The great debate about how much oil was Venezuela producing arose because in let’s say 2000, the country was producing 3.1 million barrels of oil a day and after the strike the Government began saying it was already back up to that level. Data was however hard to come by and PDVSA would deny that the IEA and OPEC numbers, saying Venezuela was not producing that much were right. On top of that up to last week, PDVSA had not submitted financials to the SEC. It finally did last week for the 2004 financials, only a year and half late under the new rojo, rojito inefficient management. The filings include oil production which is not audited, but there are criminal penalties if false information is given. Below I plot oil production figures from 2000 to 2004.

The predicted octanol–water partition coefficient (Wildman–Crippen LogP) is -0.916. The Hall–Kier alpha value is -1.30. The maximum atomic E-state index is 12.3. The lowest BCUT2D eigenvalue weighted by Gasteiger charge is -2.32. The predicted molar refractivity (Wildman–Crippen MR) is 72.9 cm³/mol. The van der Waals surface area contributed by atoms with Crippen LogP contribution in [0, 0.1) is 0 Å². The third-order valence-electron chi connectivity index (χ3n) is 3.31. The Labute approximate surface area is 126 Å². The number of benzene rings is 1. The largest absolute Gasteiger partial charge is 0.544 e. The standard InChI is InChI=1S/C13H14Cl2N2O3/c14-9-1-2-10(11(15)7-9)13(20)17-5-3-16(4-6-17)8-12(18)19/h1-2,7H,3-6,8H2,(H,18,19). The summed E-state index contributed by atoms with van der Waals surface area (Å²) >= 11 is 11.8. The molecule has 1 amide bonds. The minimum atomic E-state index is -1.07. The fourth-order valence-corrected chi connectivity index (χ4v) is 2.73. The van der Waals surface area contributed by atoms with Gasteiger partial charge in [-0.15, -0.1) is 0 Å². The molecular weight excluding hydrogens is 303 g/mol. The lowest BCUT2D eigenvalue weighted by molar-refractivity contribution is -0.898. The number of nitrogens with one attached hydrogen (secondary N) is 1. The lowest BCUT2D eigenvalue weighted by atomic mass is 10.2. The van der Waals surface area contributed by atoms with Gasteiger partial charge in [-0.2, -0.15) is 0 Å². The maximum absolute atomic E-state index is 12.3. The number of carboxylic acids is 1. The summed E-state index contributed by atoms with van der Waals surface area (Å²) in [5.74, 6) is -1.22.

As you can see, in 2000 and 2001, crude oil production was at the 3.1 million levels, if you added liquid petroleum gas it would go up by 50,000 barrels and if you added natural gas, it would reach 4 million barrels, which is shown as total hydrocarbons in the figure. Problem is, crude oil production never includes natural gas, which on top of that is measured in cubic feet and not barrels. Thus, it should not be included in total production. As you can see in the figure, PDVSA’s crude oil production in 2004 was only at 2.73 million barrels a day, half a million barrels below what PDVSA was saying. Even adding heavy crudes produced by others it does not reach 3 million. And if people want to include natural gas, then the benchmark should be 4 million and not 3.1 million. The graph clearly shows how the country has lost production capability. Later I will show this has happened in the most expensive types of crudes.